Rep. Kelly Breen (D-Novi) and Rep. Graham Filler (R-Duplain Township) sponsored the bills (House Bill (HB) 4416, now Public Act (PA) 1 of 2024; HB 4417, now PA 2 of 2024; HB 4418,now PA 3 of 2024; HB 4419, now PA 4 of 2024). PA 1 and 3 took effect February 21; PA 2 and 4 take effect May 21, 2024. The bills and the plain English description of them can be found at


In response to the December 21 federal court of appeals panel decision rejecting the Michigan Independent Citizens Redistricting Commission’s maps for seven Michigan House districts, the Commission decided on February 28 to send the federal court panel a redrawn configuration of House districts 1 — 14, including changes to the seven that the court rejected based on a strict interpretation of the federal Constitution’s 14th Amendment Equal Protection Clause. The Commission had used race of the voting age population as one factor while attempting to comply with the federal statutory Voting Rights Act (VRA). The Commission appealed the federal court panel decision but, in the meantime, has complied with the court order.

The proposed new map, titled Motown Sound FC E1, was submitted to the court before its March 1 court-imposed deadline. The Black plaintiffs have communicated to the court panel that they want further map changes to House Districts 16, 17, and 18 to create two more majority Black districts entirely within the city of Detroit. It is also asking that District 12 not include St. Clair Shores and District 10 include St. Clair Shores and Harper Woods.

The proposed maps will be reviewed by a court-appointed special master. A second court-appointed special master was appointed to help the court design an alternative remedy map if proposed House maps failed to meet the court’s standards.

According to Gongwer News, if the court accepts the Motown Sound FC E1 map, it could mean some level of change, in some cases significant, to House districts 1 - 14. Regarding potential impact on partisan control of the House, a new 13th District consisting of Roseville, central St. Clair Shores, and eastern Warren has the potential to be competitive in a strong Republican year but leans Democratic. Otherwise, the changes have no effect on competitive seats, only redrawing solidly Democratic ones. The proposed map avoids any incumbent-on-incumbent primaries for Democrats who have a slim majority in the House.

The federal district court is scheduled to decide on the maps by March 29. The filing deadline for candidates for the House is April 23. The court-ordered Michigan Senate maps will be redrawn after the dust settles on the House maps and well before the next Senate election in 2026.


Income Tax Rate — On March 7, the Michigan Court of Appeals upheld the Attorney General’s Opinion that a 2015 law reducing the State income tax rate from 4.25 percent to 4.05 percent for the 2023 tax year will not be permanent. The law in question says when revenues outpace inflation, “the current rate” shall be reduced. Plaintiffs in the case are represented by the Mackinac Center for Public Policy and have already announced that they intend to appeal the ruling to the Michigan Supreme Court.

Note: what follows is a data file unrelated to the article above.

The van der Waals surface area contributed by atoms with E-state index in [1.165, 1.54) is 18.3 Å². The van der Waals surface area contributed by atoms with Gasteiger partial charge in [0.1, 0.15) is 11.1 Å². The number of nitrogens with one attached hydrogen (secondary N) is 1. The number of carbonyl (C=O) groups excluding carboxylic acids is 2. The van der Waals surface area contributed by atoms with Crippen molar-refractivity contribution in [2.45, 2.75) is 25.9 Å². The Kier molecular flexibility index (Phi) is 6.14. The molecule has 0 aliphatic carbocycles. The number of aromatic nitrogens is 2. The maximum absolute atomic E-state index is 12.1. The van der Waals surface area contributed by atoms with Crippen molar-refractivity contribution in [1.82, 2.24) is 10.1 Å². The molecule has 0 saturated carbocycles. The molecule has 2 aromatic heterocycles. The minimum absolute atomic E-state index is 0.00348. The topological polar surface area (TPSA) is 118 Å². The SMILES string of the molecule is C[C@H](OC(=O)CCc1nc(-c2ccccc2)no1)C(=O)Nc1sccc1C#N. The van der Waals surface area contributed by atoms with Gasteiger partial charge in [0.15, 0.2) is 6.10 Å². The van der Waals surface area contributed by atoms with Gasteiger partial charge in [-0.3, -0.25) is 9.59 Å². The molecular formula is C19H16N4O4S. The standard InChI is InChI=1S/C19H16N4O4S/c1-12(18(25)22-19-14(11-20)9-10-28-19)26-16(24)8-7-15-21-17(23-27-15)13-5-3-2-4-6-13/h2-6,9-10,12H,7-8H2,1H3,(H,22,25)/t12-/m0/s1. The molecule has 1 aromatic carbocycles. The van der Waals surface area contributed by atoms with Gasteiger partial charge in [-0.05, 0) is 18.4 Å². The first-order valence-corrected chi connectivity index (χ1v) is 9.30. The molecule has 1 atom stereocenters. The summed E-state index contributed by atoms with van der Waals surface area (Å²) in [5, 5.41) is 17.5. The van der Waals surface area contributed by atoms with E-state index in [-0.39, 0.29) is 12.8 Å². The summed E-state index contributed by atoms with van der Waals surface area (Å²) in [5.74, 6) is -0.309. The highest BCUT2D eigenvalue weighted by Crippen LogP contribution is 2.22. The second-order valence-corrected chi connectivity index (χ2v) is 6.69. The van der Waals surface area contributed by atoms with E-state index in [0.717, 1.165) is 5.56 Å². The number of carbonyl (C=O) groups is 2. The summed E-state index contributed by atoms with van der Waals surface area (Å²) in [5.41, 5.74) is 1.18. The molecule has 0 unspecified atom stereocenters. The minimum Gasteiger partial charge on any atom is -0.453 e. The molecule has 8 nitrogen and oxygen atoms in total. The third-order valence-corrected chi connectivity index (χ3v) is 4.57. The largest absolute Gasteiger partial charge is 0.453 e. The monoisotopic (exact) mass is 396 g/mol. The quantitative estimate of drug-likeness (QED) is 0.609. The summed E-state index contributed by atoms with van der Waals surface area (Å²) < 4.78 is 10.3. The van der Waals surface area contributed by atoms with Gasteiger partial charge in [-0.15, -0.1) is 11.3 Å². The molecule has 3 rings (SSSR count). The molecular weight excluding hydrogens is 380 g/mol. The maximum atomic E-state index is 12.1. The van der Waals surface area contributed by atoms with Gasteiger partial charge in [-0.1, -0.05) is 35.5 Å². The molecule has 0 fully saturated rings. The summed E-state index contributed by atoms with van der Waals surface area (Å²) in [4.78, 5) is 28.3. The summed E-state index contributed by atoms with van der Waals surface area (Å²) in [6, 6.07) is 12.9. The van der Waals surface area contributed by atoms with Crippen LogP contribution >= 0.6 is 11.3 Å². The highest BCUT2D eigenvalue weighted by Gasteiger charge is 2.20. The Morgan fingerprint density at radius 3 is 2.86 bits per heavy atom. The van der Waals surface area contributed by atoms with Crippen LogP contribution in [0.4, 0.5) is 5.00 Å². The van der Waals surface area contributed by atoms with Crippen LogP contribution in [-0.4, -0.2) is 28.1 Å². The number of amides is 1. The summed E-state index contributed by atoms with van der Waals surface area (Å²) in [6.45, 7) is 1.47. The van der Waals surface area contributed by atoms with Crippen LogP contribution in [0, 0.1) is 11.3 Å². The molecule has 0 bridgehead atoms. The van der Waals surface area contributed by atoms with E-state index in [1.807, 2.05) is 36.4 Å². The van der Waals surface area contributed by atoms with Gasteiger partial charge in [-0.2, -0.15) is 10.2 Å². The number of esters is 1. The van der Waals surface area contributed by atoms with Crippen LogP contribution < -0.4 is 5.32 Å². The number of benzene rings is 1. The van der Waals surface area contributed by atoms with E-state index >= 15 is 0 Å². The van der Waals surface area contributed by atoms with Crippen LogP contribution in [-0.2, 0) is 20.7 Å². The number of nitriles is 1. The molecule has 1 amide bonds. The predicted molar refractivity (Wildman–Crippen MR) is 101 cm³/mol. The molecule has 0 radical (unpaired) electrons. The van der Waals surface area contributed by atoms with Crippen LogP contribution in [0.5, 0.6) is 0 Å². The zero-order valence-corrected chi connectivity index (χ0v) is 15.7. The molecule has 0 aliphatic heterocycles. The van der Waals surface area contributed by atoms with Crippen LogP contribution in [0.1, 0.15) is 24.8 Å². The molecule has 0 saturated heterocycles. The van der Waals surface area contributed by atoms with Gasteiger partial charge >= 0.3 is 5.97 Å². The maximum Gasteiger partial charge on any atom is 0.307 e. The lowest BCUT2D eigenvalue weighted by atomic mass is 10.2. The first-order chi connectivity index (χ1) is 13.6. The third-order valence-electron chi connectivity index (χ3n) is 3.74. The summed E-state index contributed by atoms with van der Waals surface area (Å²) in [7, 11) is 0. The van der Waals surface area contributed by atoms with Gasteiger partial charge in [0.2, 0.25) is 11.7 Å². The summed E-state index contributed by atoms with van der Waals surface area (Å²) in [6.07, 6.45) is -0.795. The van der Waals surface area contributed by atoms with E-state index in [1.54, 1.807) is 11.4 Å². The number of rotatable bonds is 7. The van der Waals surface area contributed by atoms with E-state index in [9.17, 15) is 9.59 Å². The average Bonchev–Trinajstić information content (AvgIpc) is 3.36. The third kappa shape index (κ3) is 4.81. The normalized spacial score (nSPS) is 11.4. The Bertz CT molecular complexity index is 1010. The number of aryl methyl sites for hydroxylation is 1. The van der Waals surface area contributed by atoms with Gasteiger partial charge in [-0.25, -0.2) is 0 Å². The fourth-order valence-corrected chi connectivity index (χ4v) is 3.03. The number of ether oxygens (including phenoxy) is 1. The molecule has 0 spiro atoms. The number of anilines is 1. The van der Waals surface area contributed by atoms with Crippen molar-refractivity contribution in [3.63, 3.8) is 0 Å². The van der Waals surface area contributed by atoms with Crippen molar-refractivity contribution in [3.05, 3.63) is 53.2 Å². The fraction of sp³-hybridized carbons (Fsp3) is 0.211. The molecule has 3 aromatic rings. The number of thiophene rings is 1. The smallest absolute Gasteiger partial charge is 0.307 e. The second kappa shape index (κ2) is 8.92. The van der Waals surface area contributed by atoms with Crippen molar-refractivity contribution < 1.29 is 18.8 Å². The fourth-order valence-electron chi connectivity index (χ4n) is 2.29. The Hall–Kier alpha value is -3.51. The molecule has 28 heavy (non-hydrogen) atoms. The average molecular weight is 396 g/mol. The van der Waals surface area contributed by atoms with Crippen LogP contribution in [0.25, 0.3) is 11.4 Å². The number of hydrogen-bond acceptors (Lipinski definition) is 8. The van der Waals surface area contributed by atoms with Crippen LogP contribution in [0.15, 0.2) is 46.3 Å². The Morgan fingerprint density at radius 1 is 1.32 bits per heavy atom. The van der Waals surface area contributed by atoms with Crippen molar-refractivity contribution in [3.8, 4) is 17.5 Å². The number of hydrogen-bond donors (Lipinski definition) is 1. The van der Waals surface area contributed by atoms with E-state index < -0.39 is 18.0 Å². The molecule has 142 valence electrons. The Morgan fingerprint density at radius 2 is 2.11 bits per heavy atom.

Campaign Finance Violations — GOP fundraisers Heather Lombardini and Sandy Baxter were charged by the Attorney General’s Office with a variety of felonies and misdemeanors on February 21 in connection with their work for two nonprofits connected to former Senate Majority Leader Mike Shirkey that funded the Unlock Michigan ballot initiative. It eventually repealed an emergency powers law Governor Gretchen Whitmer used at the height of the coronavirus pandemic. By fundraising through the nonprofits, donors could contribute without being revealed, AG Dana Nessel said. The charges allege that the pair willfully circumvented the State’s campaign finance laws by raising $2.5 million for the two nonprofits, avoiding the disclosure requirements that exist for ballot initiative committees. Shirkey is not charged because he was not a designated recordkeeper for the funds.

Trade Mission — On a recent trade mission to South Korea and Taiwan, Gov. Gretchen Whitmer met with Taiwanese President Yoon Suk Yeol and representatives from auto manufacturing companies and announced the opening of a state office in Taiwan to focus on building relationships with a priority in the semiconductor and electric vehicle industries. The Michigan Taiwan Office will be run by the Michigan Economic Development Corporation and will focus on securing investments in the automotive, semiconductor, renewable energy, and advanced manufacturing industries.

State Rep. Disciplined Over Racist Posts — State Rep. Josh Schriver (R-Oxford) was stripped of his committee assignments, office allotment, and staff after his race-tinged rhetoric on social media. He posted about the “great replacement” theory, a white nationalist conspiracy theory that holds Jewish elites are conspiring to increase nonwhite populations with the aim of outnumbering European heritage Americans. The House voted 98-5 to pass House Resolution 191, which denounced the “espousal of racist, xenophobic and white supremacist language, theories and images.” Five Republican members voted against the resolution, and two didn’t vote.

A recent poll commissioned by Progress Michigan found that of 818 voters, 68 percent say they would be less likely to support a political party that has candidates connected to white nationalist or white supremacist views, while 20 percent said those views don’t make a difference.

Editor’s note: Mary Pollock is the Lansing SERA Chapter and SERA Coordinating Council’s Legislative Representative. She may be contacted at